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This eBook from the Gutenberg Project consists of approximately 231 pages of information about The Kentons.
with Ellen’s affair forbade her self-abandon to those high historical interests to which she urged his devotion.  She might have gone with him and Boyne, but then she must have left the larger half of her divided mind with Ellen, not to speak of Lottie, who refused to be a party to any such excursion.  Mrs. Kenton felt the disappointment and grieved at it, but not without hope of repairing it later, and she did not cease from entreating the judge to do what he could at once towards fulfilling the desires she postponed.  Once she prevailed with him, and really got him and Boyne off for a day, but they came back early, with signs of having bored each other intolerably, and after that it was Boyne, as much as his father, who relucted from joint expeditions.  Boyne did not so much object to going alone, and his father said it was best to let him, though his mother had her fears for her youngest.  He spent a good deal of his time on the trams between Scheveningen and The Hague, and he was understood to have explored the capital pretty thoroughly.  In fact, he did go about with a valet de place, whom he got at a cheap rate, and with whom he conversed upon the state of the country and its political affairs.  The valet said that the only enemy that Holland could fear was Germany, but an invasion from that quarter could be easily repulsed by cutting the dikes and drowning the invaders.  The sea, he taught Boyne, was the great defence of Holland, and it was a waste of money to keep such an army as the Dutch had; but neither the sea nor the sword could drive out the Germans if once they insidiously married a Prussian prince to the Dutch Queen.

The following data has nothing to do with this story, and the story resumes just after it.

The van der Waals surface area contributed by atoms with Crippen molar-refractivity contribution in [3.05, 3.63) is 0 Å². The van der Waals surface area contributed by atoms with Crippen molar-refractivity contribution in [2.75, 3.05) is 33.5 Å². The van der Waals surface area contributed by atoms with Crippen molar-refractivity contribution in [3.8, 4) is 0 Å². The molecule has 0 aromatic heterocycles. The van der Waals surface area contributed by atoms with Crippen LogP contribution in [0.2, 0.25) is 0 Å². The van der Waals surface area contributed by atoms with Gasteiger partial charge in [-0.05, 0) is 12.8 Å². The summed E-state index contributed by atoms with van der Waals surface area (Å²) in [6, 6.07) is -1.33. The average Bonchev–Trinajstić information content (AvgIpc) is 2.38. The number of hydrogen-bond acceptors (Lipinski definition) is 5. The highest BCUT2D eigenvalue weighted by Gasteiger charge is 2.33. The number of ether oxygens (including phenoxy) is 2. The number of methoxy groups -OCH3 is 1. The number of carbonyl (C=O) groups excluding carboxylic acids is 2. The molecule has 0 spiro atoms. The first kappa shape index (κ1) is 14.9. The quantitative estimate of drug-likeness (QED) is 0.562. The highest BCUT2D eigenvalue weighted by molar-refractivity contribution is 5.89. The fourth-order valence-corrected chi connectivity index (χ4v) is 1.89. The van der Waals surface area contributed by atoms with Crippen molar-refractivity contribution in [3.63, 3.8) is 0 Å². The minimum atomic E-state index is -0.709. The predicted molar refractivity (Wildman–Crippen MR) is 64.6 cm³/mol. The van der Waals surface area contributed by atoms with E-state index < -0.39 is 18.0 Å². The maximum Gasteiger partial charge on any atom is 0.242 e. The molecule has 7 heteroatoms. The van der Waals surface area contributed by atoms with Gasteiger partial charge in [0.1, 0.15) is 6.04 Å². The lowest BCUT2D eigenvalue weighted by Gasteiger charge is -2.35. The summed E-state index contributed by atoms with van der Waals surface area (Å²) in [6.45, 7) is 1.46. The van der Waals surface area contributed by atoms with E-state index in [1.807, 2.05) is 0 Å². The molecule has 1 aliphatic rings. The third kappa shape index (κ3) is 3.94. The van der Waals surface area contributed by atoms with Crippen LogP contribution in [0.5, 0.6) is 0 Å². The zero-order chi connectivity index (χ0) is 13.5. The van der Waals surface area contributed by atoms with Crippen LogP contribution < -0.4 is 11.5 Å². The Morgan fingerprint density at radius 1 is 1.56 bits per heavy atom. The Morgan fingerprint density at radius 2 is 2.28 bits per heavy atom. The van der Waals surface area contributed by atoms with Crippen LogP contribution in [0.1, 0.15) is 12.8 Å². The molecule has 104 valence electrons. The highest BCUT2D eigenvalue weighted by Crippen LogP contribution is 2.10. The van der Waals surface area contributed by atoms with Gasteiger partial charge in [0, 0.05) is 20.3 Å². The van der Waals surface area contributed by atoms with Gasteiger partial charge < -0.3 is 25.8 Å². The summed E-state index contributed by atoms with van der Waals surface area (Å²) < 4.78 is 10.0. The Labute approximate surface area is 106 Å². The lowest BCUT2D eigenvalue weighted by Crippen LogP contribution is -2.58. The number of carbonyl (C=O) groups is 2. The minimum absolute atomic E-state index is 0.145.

There seemed to be no getting away from the Queen, for Boyne.  The valet not only talked about her, as the pleasantest subject which he could find, but he insisted upon showing Boyne all her palaces.  He took him into the Parliament house, and showed him where she sat while the queen-mother read the address from the throne.  He introduced him at a bazar where the shop-girl who spoke English better than Boyne, or at least without the central Ohio accent, wanted to sell him a miniature of the Queen on porcelain.  She said the Queen was such a nice girl, and she was herself such a nice girl that Boyne blushed a little in looking at her.  He bought the miniature, and then he did not know what to do with it; if any of the family, if Lottie, found out that he had it, or that Trannel, he should have no peace any more.  He put it in his pocket, provisionally, and when he came giddily out of the shop he felt himself taken by the elbow and placed against the wall by the valet, who said the queens were coming.  They drove down slowly through the crowded, narrow street, bowing right and left to the people flattened against the shops, and again Boyne saw her so near that he could have reached out his hand and almost touched hers.

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